Richard and Sarah attended REconomy/LIFT (Local Innovation For Transition) on February 25th in London. The event gave Transition Town groups across London and the South East the chance to get together and share knowledge and ideas with a particular focus on strengthening local economies.
Richard gave a short presentation about what ESC are working on in Hastings and ran a workshop with Chris Rowlans from OVESCO on innovations in community energy.
Teilhard de Chardin, one time Hastings resident, Jesuit scientist and philosopher, the one whose writing was banned for many years by the Vatican, thought that the way to understand something was not to break it down into its constituent parts but to embrace it in all its complexity.
The greater the complexity, the further your mind has to stretch. So here’s a paradox. What if the solution to climate change, inadequate housing, the energy crisis, and fuel poverty were one and the same? It is 2016. We live in one of the richest countries in the world. It was an unusually mild winter.
Yet the UK experienced the highest Excess Winter Death rates in 15 years (43,900). Double the rates in Scandinavian countries that are far colder. 9000 people died because their houses were too cold. You can imagine the “National Scandal” headline except that such a headline never appeared. Where are our media?
According to Dr Mari Martiskainen, a Research Fellow at the Centre on Innovation and Energy Demand based at the Science Policy Research Unit (SPRU) at Sussex University. “2.35 million Households in England living in poor quality, energy inefficient housing have to decide each winter whether to ‘eat or heat’.” Mari was a speaker at last Friday’s Community Solutions to Fuel Poverty workshop in Hastings organised by Energise Sussex Coast where the Rt Hon Amber Rudd MP, Secretary of State for Energy and Climate Change was a guest.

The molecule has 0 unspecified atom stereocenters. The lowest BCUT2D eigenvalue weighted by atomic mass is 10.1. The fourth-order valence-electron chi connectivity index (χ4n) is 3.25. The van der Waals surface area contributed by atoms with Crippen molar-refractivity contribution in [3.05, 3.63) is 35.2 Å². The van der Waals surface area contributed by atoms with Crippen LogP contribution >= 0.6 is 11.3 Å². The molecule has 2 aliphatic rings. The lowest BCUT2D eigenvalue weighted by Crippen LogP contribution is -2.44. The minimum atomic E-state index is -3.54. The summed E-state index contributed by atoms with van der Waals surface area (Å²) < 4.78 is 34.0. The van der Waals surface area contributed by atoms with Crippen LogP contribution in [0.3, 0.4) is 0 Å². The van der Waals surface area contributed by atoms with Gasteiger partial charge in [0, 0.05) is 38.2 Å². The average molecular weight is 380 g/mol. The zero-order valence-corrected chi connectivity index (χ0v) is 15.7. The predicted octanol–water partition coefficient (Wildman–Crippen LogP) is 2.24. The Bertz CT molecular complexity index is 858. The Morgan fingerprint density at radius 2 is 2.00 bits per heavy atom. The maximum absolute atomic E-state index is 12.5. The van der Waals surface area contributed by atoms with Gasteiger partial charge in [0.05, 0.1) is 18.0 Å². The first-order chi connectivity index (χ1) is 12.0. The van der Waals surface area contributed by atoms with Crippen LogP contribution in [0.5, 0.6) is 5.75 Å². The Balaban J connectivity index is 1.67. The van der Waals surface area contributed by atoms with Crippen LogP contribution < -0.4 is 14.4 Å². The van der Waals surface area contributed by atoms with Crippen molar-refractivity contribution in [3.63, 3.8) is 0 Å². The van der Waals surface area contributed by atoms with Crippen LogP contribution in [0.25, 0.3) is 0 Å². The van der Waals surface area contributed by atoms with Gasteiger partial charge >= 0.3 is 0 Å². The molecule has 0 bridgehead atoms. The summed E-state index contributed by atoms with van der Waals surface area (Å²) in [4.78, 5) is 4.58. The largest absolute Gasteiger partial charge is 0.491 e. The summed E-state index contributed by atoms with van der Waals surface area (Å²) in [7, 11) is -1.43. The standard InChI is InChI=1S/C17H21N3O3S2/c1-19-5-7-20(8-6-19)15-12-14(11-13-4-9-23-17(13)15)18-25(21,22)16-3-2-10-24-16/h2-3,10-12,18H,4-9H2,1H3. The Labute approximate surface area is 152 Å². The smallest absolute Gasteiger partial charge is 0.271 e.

Peter Smith, Head of Policy and Research at fuel poverty charity National Energy Action (NEA) gave us the local facts: “Fuel poverty causes needless suffering and costs local health services a fortune. In Hastings we know around 5850 households are unable to afford to heat their homes and an estimated 297,000 households in the South East are living in fuel poverty.”
We looked at some local case studies. “R”, aged 83, who was charged for electricity by two companies, one of whom (EDF) owed him £ 2185. Mr. and Mrs. “N”, in their 90’s, whose meter was too high to read so they had estimated readings from British Gas for 1.5 years and were in credit by £ 1100.
You may have seen one of our case studies featured in the BBC Panorama programme “Too poor to stay warm” and in the BBC article “Anatomy of a cold home” featuring Hayley and her three children from Hollington.
Their rented property has prepayment meters, a boiler last made in 1995, old style radiators, and dangerous condensation everywhere. They have to wipe black and white mould off their belongings almost daily. We put a datalogger in the house and it showed temperatures of 12 at night (in April) and, shockingly, recorded humidity levels of 90% (humidity levels between 40 and 60% are healthy). No wonder the children, all under 8, were ill a lot of the time. Yet under new legislation that house, with an E rated EPC, can still be rented in 2018.
So what’s the solution? These cases highlight different aspects of a complex problem but in Hayley’s case, the answer is surprisingly simple. It was succinctly and passionately expressed by Dr Brenda Boardman of Oxford University at the workshop last week.
If we retrofit the town’s inefficient homes (social and private) to proper standards, including proper health standards, and do it soon, we won’t just eradicate fuel poverty but reduce energy and greenhouse gas emissions and address climate change, all at the same time.